Businesses and individuals exchange more than 300 billion emails each day. Because email is such a ubiquitous part of life, it can be easy to overlook its inherent vulnerability.
In reality, even with protections put in place by internal IT departments or outside partners, email remains an unsecured and unreliable technology capable of being hacked, altered and manipulated. According to recent research by Chubb:
- Cybercriminals stole more than $28 billion through email fraud from 2016 to 2020, with an average loss per incident of more than $150,000.
- Since the coronavirus pandemic began in early 2020, cybersecurity risks have increased for organizations, because many employees have shifted to working from home over less-secure Wi-Fi networks.
- At the same time, to maintain their revenue, many businesses have adopted or increased their use of e-commerce and electronic transactions with their partners and customers.
When combined, these factors have created an even busier environment for cybercriminals to exploit email for fraudulent activities. A late 2020 survey by the Association of Certified Fraud Examiners, more than 80% of respondents across different organization types had observed an increase in cyber fraud since the pandemic began. This included business email compromise and payment fraud.
Schemes are constantly evolving, requiring businesses to adopt procedures that guard against intrusions. While email attacks in the past focused on delivering links and attachments with malicious code, today’s cybercriminals are employing more sophisticated social engineering attacks that are designed to manipulate a sender’s identity, intercept important messages and send messages that appear authentic to recipients. Without attachments or files that would be detected by malware-scanning systems, these emails can readily pass through basic security defenses.
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“With the heightened level of deception and manipulation involved in these attacks, email security requires a zero-trust approach,” researchers said. “For example, an email requesting payment or bank routing information should be considered suspicious until the information can be independently verified through another channel, such as a direct phone call.”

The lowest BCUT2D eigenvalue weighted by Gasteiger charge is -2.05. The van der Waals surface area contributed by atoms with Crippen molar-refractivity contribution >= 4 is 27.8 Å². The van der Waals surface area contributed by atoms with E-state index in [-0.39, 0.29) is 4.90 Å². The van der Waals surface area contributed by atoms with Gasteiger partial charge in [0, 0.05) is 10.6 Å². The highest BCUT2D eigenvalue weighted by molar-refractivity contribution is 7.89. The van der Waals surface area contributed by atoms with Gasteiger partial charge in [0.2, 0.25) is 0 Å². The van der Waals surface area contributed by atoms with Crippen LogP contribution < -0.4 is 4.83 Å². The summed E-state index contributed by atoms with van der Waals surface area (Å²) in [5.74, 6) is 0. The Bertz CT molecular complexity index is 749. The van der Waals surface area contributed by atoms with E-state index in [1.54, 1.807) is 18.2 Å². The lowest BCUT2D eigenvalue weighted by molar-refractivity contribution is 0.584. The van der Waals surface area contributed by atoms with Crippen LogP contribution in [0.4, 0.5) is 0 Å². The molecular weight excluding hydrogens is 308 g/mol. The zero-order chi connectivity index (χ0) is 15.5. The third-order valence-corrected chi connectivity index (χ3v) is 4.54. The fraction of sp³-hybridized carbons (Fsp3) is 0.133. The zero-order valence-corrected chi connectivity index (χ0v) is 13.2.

Chubb urges businesses that believe they are a victim of email compromise to act quickly:
- Immediately contact the originating bank and request a recall of the wire transfer and confirm that recall in writing.
- Immediately file a complaint with the FBI at www.ic3.gov. Reporting to the FBI triggers the bureau’s recovery asset team and the FBI’s assistance in seeking return of the wire transfer.
- Preserve records of the incident, including emails sent and received in their original electronic state. Correspondence and forensic information contained in these electronic files helps investigators shed light on the perpetrators and parties responsible for the incident.
- After these steps are completed, contact your insurance carrier per the reporting instructions in your policy. While neither recalling the wire transfer nor reporting to the FBI guarantees the return of your funds, these steps maximize the opportunity to mitigate your loss, assist the FBI in tracing the funds and help establish any insurance claim.
“Given the motivation and ingenuity of cybercriminals, organizations should keep in mind that these frauds continue to rise as criminals adapt to countermeasures deployed to thwart them,” the report concluded. “Curbing social engineering online payment fraud not only requires organizations to protect themselves with updated technology defense but also to re-evaluate their policies and procedures for verifying information received electronically, authenticating the identity of those that provide it and authorizing payments to their business partners.
“Cybercriminals will continue to find opportunities for payment fraud until businesses — both suppliers and customers — adapt their processes and fundamentally change their procedures to fill the gaps made possible by email.”